Cyber Security Awareness Month: Where Canada’s SMBs should start

Small and mid-sized businesses make up the majority of companies in this country and employ about 90 per cent of the workforce, yet many have valuable intellectual property, personal information on customers or direct direct computer links to large firms.

All three are valuable targets for criminals and unfriendly countries. Yet many SMBs still think they don’t have to worry.

SMBs include convenience stores, dry cleaners and gas stations and manufacturing plants, but also law firms, accountants, financial advisors, engineering consultants and architects.

This being Cyber Security Awareness Month in many countries it’s a good time to remind infosec pros who manage or advise owners of these firms of a valuable resource offered for them by Public Safety Canada. Called the Get Cyber Safe Guide for Small and Medium Businesses, it’s aimed at helping managers understand the cyber security risks their organizations face, and provide them with practical advice on how to better protect their business and employees from cyber crime.

If you don’t know where to start this 46-page PDF is a useful document.

There’s a section on employee awareness, which we’ll get to in a minute. But for the heads of these firms who aren’t sure where to start, try the 15-question self-assessment test.

Among other things it asks if  cyber security a priority for the business, if it has cyber security plans and policies, a disaster recovery plan and some technical things, like if the firm uses encryption to secure data. Most answers are yes/no, with a point for yes and a zero for no.  “If your score was 0-to-15 then you should consider reading this whole guide, as soon as you can,” it advises. “Then, consult with others in the business to begin planning and implementing cyber security in your business.”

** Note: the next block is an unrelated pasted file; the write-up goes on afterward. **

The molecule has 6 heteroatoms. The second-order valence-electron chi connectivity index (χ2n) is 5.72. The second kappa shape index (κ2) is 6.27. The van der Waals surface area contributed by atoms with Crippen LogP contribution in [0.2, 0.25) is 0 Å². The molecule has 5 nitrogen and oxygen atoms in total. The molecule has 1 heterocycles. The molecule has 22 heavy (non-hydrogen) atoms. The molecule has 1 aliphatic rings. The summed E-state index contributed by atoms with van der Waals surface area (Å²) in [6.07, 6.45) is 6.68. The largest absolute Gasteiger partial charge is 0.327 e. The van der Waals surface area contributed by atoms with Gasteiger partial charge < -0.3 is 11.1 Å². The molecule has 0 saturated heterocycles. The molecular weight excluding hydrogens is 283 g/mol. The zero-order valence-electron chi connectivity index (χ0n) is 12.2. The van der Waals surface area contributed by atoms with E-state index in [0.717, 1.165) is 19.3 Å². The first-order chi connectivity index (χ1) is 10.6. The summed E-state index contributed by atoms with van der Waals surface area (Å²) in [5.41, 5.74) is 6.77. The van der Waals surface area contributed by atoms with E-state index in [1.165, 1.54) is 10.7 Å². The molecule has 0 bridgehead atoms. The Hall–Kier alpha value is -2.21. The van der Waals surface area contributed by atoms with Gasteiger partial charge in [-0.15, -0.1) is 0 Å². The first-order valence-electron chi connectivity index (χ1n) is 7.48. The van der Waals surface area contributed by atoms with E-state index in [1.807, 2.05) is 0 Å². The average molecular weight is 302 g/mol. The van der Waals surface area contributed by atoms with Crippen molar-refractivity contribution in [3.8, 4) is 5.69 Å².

The guide is divided into 11 chapters, covering management issues, Web security, point of sale security, email security, data security, remote access security, mobile and physical device security.

As for the awareness section, it includes this advice:

You should put at least one person in your business in charge of cyber security. This person would be responsible for the following:

  • Learning about threats, trends and security options.
  • Planning, acquiring and implementing security safeguards.
  • Helping other personnel understand cyber security best practices and policies.
  • Enforcing cyber security best practices and policies with management support.
  • Maintaining and updating the security safeguards used by your business.

Even with a clear person or group in charge of cyber security, their success within a business of any size relies on management support. The support you provide will depend on the size of the business, but some of the things all managers are responsible for include the following:

  • Providing guidance to all employees on the importance of cyber security as part of operations, including policies to outline accountability for cyber security.
  • Supporting and monitoring cyber security projects.
  • Consulting with experts, such as legal counsel, for any external obligations such as provincial or federal law.

At fewer that 50 pages the guide is not an exhaustive framework for cyber security. It is a good beginning. Infosec pros who want more in their arsenal should at least add the Center for Internet Security’s 20 security controls, which includes links to best practices.

For those who may find 20 controls unnecessary, the CIS has a shortened version of six prime controls for SMBs.

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Jim Love, Chief Content Officer, IT World Canada

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Howard Solomon
Howard Solomon
Currently a freelance writer. Former editor of and Computing Canada. An IT journalist since 1997, Howard has written for several of ITWC's sister publications, including Before arriving at ITWC he served as a staff reporter at the Calgary Herald and the Brampton (Ont.) Daily Times.

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